By: Veejay Villafranca
The Philippines, being in the tropics, gets bombarded with over a dozen typhoons each year. But 2013 was the year when certain truths were immortalised and a new norm was born. With a sustained (1-minute) wind speed of 195mph, Typhoon Haiyan or locally known as Yolanda left over 6,000 people dead and over a thousand more missing. It was one of the strongest tropical cyclones ever recorded.
The wrath of Typhoon Haiyan left 1.9 million Filipinos homeless and over 6 million people displaced in the whole Visayas region on top of the billions of pesos of damage in infrastructure and livelihood. These numerical jargons goes on and on but the facts remains that the response of the Philippine government has been slow despite the tremendous outpour of international and non-governmental aid.
This has caused certain humanitarian crises to swell and complicate the lives of those displaced even more than it should be.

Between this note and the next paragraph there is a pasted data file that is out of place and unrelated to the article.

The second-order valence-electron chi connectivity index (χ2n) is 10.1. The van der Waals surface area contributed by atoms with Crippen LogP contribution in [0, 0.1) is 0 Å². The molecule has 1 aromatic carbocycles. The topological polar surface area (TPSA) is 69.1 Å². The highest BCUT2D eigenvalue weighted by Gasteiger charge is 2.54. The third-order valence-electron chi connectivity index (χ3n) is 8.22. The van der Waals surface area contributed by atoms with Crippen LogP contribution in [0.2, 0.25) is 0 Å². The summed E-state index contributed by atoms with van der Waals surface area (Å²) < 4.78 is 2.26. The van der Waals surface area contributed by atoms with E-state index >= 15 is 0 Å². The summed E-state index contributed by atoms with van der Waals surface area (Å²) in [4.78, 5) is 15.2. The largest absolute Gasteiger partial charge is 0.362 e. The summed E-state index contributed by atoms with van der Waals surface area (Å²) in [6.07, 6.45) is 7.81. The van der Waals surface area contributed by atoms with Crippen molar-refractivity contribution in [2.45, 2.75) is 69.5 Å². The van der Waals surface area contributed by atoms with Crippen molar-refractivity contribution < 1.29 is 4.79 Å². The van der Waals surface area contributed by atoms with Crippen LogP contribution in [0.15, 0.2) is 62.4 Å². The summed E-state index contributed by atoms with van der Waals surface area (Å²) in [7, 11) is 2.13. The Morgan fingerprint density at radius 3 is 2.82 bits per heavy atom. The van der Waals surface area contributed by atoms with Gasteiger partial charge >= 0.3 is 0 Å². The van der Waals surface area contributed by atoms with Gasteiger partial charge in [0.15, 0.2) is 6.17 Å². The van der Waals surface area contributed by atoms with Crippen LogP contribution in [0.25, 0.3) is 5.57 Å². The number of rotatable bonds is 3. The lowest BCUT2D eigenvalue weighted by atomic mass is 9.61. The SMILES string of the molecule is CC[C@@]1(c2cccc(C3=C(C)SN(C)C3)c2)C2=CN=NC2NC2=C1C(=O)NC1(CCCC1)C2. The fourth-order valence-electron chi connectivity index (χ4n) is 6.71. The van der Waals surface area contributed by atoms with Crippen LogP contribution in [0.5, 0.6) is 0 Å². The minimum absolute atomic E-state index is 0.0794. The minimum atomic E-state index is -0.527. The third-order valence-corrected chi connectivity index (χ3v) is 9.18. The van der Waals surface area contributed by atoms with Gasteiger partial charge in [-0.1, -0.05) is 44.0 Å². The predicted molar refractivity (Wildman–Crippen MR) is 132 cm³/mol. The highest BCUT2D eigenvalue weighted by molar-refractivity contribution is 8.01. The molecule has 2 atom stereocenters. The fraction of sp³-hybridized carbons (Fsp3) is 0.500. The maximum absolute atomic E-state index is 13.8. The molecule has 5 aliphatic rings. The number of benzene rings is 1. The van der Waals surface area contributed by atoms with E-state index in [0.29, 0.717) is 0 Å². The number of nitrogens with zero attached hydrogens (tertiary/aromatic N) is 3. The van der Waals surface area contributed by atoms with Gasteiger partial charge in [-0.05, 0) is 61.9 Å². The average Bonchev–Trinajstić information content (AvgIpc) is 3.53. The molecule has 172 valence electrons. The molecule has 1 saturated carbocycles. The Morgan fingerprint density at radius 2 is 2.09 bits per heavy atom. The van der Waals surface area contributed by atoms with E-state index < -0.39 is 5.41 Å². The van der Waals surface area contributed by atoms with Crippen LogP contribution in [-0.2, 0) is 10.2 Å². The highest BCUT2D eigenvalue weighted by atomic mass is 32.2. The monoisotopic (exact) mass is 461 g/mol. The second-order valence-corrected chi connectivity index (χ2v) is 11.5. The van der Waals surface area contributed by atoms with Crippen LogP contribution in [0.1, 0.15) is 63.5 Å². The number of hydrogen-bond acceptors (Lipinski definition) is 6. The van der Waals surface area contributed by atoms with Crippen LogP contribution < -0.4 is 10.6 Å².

I have been documenting the lives of those displaced due to extreme weather since 2009 and the events following the massive floods in Manila, and I can say that as top level politicians shove their ‘political will’ at the height of emergency situations, the survivors and displaced suffer even more.
This project will be tackling the greater challenges the survivors face everyday until they are given a proper relocation. From being plucked from their homes and relocated to an artificial community with living standards that hardly classifies as humane. To issues regarding health, security and also safety as crime syndicates such as human traffickers and child molesters plague the evacuation camps, these survivors or can now be called refugees due to the change in climate patterns are now trapped in a vicious cycle.
Displacement due to a natural catastrophe poses even more dangers than the naked eye can see. Issues such as mental health and the continuous psychological suffering of those who have lost their families, the security of the orphans and their vulnerability to human trafficking syndicates, and the growing pains that they face in their relocation sites.
‘Fate was introduced herself to us in the form of a hurricane’ to quote an environmentalists daughter on her thoughts on Typhoon Haiyan, its aftermath and the future.